'It's no use thinking that you are going to make me change my mind,' she said. 'I'm going to keep Rubens. He likes living with me.'

'I can well imagine that Marmaduke likes living with you. He adapts very easily," said Stephen smoothly. 'But the fact remains that he began living with me, and he should return to me.'

They did not speak as they stirred the froth into their cups of coffee. The silence hung in the steamy atmosphere, clinging to the mirrors and curling advertisements on the walls.

Lisa looked at the man carefully through her lashes and through the steam. He looked tired, jet-lagged perhaps. She met his eyes. He had been looking at her, noting the bright defiance in her eyes that hid some kind of hurt.

'Did you notice the way Rubens began to talk to you,' she said at last.

'A noisy devil,' said Stephen, with half a smile.

'I like the way he talks. Makes me feel less lonely. I'm sorry if I've been a bit sharp this evening, but I'm not quite myself these days. Something happened... something personal... and Rubens has been a kind of life-line.'

'I'm sorry,' said Stephen, more gently, but not probing.

'You can have him back. He is your cat really. I guess he just strayed when you were away.'

'He seems to like you... a lot,' said Stephen, remembering the picture of the cat nuzzling in her arms, purring like a steam-engine.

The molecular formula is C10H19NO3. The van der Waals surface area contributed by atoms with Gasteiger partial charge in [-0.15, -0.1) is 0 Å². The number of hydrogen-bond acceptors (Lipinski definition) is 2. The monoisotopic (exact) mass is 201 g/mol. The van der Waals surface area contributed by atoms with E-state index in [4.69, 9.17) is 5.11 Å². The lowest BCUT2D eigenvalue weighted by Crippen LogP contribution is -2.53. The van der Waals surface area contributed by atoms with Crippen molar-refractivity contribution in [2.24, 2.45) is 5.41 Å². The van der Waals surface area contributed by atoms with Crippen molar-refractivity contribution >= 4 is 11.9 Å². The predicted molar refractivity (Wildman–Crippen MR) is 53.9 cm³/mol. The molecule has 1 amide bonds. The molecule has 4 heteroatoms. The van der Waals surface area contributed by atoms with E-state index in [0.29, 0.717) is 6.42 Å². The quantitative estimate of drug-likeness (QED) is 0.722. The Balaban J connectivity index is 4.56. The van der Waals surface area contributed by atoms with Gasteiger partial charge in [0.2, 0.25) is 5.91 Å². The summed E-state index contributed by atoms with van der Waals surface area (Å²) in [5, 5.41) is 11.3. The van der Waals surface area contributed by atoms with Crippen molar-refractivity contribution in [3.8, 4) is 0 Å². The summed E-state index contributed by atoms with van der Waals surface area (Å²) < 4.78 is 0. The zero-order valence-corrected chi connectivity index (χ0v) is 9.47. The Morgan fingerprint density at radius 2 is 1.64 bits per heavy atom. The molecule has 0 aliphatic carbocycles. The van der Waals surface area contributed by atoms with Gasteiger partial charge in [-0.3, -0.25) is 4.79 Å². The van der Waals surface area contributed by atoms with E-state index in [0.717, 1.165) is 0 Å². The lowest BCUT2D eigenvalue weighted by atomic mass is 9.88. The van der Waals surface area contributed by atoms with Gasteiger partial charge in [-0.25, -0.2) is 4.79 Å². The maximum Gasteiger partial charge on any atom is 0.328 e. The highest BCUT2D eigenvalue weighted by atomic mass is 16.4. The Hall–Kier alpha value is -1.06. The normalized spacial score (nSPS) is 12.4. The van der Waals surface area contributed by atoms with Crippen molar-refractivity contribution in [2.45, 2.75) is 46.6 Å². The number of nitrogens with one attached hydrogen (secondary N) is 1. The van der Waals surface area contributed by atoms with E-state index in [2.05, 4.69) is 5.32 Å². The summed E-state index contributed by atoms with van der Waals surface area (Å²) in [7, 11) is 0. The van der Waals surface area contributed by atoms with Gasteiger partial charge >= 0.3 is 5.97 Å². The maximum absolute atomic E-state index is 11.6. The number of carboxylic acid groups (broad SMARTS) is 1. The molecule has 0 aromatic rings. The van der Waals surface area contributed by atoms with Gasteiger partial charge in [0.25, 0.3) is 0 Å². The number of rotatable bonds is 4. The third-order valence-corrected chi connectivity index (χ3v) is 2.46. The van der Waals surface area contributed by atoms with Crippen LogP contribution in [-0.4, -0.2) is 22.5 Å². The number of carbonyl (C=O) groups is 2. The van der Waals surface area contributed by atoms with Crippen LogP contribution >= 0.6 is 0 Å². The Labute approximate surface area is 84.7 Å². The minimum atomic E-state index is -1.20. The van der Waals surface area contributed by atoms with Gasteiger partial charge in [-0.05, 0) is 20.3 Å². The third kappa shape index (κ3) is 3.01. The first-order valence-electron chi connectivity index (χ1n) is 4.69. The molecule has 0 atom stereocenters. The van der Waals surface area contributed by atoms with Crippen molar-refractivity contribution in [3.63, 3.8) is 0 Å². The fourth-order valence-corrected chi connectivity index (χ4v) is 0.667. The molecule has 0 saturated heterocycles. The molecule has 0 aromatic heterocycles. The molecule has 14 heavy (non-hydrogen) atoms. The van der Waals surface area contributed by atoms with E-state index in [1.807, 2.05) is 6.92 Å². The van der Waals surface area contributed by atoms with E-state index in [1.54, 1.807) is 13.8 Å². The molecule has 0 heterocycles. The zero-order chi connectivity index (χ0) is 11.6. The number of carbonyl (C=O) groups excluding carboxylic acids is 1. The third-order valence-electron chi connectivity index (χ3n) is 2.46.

They talked over second and third cups of coffee, and eventually, when the owner wanted to close, they wandered back to the police station. Sergeant Barry had his eye on the clock. He could go off duty in ten minutes.

'Well, whose cat is it?' he asked. 'What have you decided?'

'Joint custody,' said Stephen. 'That's what we've decided.'

'One week Rubens will live with Stephen,' said Lisa.

'And one week Marmaduke will live with Lisa,' said Stephen.

'He's very adaptable, you see,' Lisa added.

Stephen put the cat's travelling-basket on the counter. 'If we could have our cat back now,' he asked. 'I'll give you both a lift home, Lisa.'

'Oh, you can have him the first week,' she said generously.

Stephen shook his head. 'I think you should have him. He'll need a lot of extra loving after his terrible experiences in the police cells.'

The marmalade cat awoke from his terrible experiences and wondered what was going to happen next. He allowed the sergeant to carry him out, leaving ginger hairs all over his uniform.

The two people he cared for most in the world were smiling at each other, and he recognised his travelling-basket. He stepped into it, full of fluffy dignity, handing them his life with implicit trust.